"It is time dependent, but a little more complicated," said Douglass. "We used a combination of 3D imaging, modeling and morphological descriptions."
The researchers then turned to legacy shell collections from two sites in New Guinea — Yuku and Kiowa. They applied their approach to more than 1,000 fragments of these 18,000- to 6,000-year-old eggs.
"What we found was that a large majority of the eggshells were harvested during late stages," said Douglass. "The eggshells look very late; the pattern is not random. They were either into eating baluts or they are hatching chicks."
A balut is a nearly developed embryo chick usually boiled and eaten as street food in parts of Asia.
The original archaeologists found no indication of penning for the cassowaries. The few cassowary bones found at sites are only those of the meaty portions — leg and thigh — suggesting these were hunted birds, processed in the wild and only the meatiest parts got hauled home.
"We also looked at burning on the eggshells," said Douglass. "There are enough samples of late stage eggshells that do not show burning that we can say they were hatching and not eating them."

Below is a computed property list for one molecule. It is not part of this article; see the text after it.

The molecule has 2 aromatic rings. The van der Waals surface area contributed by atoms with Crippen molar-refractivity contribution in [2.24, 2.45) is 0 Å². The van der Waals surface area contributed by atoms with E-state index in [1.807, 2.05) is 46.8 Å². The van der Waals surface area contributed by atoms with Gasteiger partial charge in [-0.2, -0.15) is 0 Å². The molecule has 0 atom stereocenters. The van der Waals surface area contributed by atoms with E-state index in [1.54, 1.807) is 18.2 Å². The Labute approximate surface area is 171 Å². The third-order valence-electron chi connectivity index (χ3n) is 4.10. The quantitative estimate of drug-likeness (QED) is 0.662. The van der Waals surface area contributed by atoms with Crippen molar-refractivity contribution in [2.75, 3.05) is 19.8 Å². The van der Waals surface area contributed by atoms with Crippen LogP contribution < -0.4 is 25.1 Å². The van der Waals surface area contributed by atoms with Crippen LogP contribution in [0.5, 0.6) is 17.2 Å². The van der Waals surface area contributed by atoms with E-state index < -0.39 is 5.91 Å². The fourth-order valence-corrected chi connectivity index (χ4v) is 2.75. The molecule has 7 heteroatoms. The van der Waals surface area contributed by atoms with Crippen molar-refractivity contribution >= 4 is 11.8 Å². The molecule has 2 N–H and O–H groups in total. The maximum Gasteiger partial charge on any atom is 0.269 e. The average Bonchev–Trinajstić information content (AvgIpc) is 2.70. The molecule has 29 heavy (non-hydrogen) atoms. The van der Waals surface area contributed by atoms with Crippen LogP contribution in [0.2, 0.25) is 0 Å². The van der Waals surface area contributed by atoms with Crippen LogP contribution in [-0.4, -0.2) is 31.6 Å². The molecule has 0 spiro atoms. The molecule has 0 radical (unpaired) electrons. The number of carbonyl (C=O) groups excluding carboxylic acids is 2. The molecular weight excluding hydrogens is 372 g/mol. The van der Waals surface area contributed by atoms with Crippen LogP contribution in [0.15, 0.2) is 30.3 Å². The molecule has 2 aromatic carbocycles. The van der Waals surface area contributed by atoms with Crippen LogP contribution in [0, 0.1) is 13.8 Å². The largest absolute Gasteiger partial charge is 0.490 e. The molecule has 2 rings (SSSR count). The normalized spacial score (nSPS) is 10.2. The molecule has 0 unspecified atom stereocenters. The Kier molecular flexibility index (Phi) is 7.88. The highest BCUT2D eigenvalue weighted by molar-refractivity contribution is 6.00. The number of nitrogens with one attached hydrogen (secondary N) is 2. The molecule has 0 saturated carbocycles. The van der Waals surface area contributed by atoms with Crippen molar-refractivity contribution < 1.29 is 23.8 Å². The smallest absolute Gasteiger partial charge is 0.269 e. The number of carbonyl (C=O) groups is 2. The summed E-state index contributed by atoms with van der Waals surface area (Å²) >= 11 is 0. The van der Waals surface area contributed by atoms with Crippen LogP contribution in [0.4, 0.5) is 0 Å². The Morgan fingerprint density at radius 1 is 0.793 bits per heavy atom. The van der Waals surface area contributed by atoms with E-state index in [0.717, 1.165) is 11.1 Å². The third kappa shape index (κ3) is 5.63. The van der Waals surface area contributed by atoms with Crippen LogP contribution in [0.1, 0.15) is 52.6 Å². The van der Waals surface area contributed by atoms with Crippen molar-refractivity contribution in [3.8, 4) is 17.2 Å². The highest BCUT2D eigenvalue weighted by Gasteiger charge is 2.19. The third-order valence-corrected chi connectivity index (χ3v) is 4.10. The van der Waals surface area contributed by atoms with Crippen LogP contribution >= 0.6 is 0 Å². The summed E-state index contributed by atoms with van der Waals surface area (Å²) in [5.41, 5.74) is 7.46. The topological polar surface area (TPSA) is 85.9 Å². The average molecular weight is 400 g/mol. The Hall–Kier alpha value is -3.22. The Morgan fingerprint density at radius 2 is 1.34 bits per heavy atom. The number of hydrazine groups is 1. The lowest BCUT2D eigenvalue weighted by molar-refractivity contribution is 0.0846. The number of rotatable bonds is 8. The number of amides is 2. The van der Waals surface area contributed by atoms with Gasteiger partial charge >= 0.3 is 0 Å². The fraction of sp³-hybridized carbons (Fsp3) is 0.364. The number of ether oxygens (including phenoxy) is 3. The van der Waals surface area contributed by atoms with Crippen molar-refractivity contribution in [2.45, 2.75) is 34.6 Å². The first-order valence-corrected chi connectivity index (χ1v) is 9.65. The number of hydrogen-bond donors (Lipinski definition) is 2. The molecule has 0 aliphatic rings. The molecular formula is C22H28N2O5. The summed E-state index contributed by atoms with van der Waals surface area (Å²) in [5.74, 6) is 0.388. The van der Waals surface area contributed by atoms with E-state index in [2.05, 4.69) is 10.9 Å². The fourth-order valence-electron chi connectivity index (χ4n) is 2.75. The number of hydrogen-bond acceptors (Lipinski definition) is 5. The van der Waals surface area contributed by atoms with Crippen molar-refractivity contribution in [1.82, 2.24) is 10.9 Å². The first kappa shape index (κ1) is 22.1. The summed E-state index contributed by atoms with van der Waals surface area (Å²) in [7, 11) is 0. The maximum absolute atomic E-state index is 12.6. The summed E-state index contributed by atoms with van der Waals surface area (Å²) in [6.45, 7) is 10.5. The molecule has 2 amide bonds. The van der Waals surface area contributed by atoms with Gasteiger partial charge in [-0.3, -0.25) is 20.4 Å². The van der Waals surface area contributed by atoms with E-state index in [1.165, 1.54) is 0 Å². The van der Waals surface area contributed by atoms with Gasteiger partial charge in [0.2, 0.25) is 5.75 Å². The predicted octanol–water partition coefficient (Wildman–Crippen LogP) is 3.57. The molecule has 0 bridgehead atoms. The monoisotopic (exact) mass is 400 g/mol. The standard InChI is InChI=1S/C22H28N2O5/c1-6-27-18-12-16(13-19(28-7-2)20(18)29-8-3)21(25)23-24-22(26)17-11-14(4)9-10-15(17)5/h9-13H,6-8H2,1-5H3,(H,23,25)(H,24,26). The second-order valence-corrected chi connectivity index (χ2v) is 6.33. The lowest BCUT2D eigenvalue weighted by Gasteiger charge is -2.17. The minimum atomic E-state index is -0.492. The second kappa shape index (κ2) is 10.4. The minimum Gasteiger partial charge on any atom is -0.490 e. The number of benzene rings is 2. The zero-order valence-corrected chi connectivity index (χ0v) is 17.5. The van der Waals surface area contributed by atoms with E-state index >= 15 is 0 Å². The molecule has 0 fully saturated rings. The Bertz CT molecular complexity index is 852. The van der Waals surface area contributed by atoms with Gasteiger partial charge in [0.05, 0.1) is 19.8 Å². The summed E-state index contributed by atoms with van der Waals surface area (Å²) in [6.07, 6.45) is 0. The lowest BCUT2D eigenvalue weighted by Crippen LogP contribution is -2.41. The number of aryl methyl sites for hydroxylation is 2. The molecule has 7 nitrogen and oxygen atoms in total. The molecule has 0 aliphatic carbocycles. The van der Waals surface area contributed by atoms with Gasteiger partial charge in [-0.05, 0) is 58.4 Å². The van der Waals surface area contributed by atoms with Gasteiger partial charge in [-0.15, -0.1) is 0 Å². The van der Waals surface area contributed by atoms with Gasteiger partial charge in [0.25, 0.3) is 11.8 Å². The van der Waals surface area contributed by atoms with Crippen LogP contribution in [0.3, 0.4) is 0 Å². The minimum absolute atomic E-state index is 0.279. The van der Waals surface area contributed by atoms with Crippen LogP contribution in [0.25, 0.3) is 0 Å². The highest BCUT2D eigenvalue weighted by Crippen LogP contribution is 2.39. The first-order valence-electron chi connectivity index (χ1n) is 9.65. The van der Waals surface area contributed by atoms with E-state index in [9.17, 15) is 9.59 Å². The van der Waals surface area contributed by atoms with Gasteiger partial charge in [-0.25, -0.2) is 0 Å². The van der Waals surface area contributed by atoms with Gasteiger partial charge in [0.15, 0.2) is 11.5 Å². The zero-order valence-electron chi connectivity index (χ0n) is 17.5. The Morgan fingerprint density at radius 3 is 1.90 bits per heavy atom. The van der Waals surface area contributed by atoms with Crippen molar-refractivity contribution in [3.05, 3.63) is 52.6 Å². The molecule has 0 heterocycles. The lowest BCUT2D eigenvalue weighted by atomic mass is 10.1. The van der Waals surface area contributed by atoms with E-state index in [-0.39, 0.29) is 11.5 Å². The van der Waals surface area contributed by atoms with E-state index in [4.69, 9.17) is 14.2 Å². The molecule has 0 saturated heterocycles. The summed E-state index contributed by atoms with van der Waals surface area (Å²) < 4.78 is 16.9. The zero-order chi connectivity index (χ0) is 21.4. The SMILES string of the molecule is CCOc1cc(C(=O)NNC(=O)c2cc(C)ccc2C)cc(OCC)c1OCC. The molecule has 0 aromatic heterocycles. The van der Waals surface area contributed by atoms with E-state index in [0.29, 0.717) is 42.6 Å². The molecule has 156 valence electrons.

To successfully hatch and raise cassowary chicks, the people would need to know where the nests were, know when the eggs were laid and remove them from the nest just before hatching. Back in the late Pleistocene, according to Douglass, humans were purposefully collecting these eggs and this study suggests people were not just harvesting eggs to eat the contents.
Also working on this project from Penn State were Priyangi Bulathsinhala, assistant teaching professor of statistics; Tim Tighe, assistant research professor, Materials Research Institute; and Andrew L. Mack, grants and contract coordinator, Penn State Altoona.
Others working on the project include Dylan Gaffney, graduate student, University of Cambridge, U.K.; Theresa J. Feo, senior science officer, California Council of Science and Technology; and Megan Spitzer, research assistant; Scott Whittaker, manager, scientific imaging; Helen James, research zoologist and curator of birds; and Torben Rick, curator of North American Archaeology, all at the Natural Museum of Natural History, Smithsonian Institution. Glenn R. Summerhayes, professor of archaeology, University of Otago, New Zealand; and Zanell Brand, production scientist, Oudtshoorn Research Farm, Elsenburg, Department of Agriculture, Western Cape Government, South Africa, also worked on the project.
The Smithsonian National Museum of Natural History, the National Science Foundation and Penn State's College of the Liberal Arts supported this work.